Anyone heading down Drum Hill Road is used to occasional protestors for political causes, and on Saturday morning those drivers will see an issue that hits close to home. So close to home, it’s only a few hundred feet away from where they’ll be standing.
Massachusetts Jobs With Justice has announced that it expects hundred of activists to rally along the sidewalks of Drum Hill Road near Chelmsford’s Walmart location to protest mistreatment of Chelmsford Walmart employee David Coulombe.
The effort in response to a protest in June where assorted groups of fast food and retail workers across the U.S. , including Coulombe, walked off the job to demand a living wage.
While some other Walmart employees who engaged in the protest were terminated, Coulombe did not lose his job, although he was verbally disciplined by his manager.
Jobs With Justice executive director Russ Davis says the Saturday protest is designed to demand that Walmart rescind the warning against Coulombe as well as challenge what he sees as false arguments by larger employers such as Walmart, such as that raising wages would cost jobs for some employees.
“I think the real issue is quite frankly people can say whatever they want, but people can’t live on minimum wage or just above minimum wage, and there are people at Chelmsford’s Walmart making just over $8 an hour. Literally I think people have reached the point where they think ‘I don’t care what you say, I can’t live on what I’m making now,” says Davis. “And let’s be honest, Walmart has plenty of money, the Walton family has more money than the bottom thirty percent of the U.S. population put together.”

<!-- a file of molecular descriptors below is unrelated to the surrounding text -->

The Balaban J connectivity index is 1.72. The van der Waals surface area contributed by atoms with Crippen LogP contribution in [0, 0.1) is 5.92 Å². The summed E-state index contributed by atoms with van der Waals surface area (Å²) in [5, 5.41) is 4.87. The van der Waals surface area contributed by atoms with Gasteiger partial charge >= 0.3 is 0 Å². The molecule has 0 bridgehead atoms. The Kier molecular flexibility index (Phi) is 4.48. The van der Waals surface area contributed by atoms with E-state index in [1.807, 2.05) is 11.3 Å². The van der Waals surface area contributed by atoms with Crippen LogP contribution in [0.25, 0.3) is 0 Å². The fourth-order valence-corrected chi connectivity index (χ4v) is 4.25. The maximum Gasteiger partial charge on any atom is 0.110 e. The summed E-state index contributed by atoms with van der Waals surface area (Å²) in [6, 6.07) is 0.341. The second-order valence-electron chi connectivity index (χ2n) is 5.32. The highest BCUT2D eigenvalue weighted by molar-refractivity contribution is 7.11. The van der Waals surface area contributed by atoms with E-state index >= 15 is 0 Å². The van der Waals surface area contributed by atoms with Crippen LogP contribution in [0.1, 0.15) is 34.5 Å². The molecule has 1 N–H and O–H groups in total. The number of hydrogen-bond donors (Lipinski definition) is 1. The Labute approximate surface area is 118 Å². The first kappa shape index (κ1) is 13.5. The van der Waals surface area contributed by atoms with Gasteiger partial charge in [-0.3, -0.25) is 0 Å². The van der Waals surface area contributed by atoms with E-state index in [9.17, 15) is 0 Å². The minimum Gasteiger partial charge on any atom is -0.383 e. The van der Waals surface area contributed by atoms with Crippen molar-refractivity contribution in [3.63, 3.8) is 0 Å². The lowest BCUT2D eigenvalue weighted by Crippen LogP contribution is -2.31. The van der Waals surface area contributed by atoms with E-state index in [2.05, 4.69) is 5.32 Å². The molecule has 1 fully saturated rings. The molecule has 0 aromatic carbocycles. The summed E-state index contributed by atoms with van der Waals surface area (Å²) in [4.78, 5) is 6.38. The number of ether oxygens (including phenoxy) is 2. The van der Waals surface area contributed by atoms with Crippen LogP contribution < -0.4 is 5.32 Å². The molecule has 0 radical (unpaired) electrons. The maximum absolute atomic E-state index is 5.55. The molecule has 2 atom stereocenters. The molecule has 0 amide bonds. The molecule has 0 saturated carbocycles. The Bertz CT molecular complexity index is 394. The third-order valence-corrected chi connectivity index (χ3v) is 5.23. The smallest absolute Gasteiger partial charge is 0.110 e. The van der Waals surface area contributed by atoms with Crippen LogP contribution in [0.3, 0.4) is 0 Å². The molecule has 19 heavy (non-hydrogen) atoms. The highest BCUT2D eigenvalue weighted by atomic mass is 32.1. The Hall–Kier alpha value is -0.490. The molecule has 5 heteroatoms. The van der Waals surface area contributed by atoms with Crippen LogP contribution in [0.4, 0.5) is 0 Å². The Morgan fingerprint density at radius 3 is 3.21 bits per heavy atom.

Walmart officials claim the protests by Jobs for Justice consist mainly of union members and activists that do not work at Walmart, employees from competing companies and paid participants, stating that the group also overinflates the turnout figures of its protests.
With Coulombe’s case, Walmart spokesperson Dan Fogleman said the discipline had nothing to do with political beliefs, but rather a violation of attendance policies, stating Coulombe did not inform his managers prior to walking off the job.
“If someone doesn’t show up to work, it’s really disrespectful to managers and fellow employees,” said Fogleman. “Many employees who engaged in similar actions did not receive any discipline because they disclosed their plans in advance so managers could make accommodations.”
Fogleman also challenged claims from the group regarding the payment of Walmart employees, stating that the average U.S. Walmart employee makes $12.83 an hour, with 85,000 employees making up to $18 an hour.
Coulombe could not be reached for comment, the protest is scheduled to begin at 11 a.m.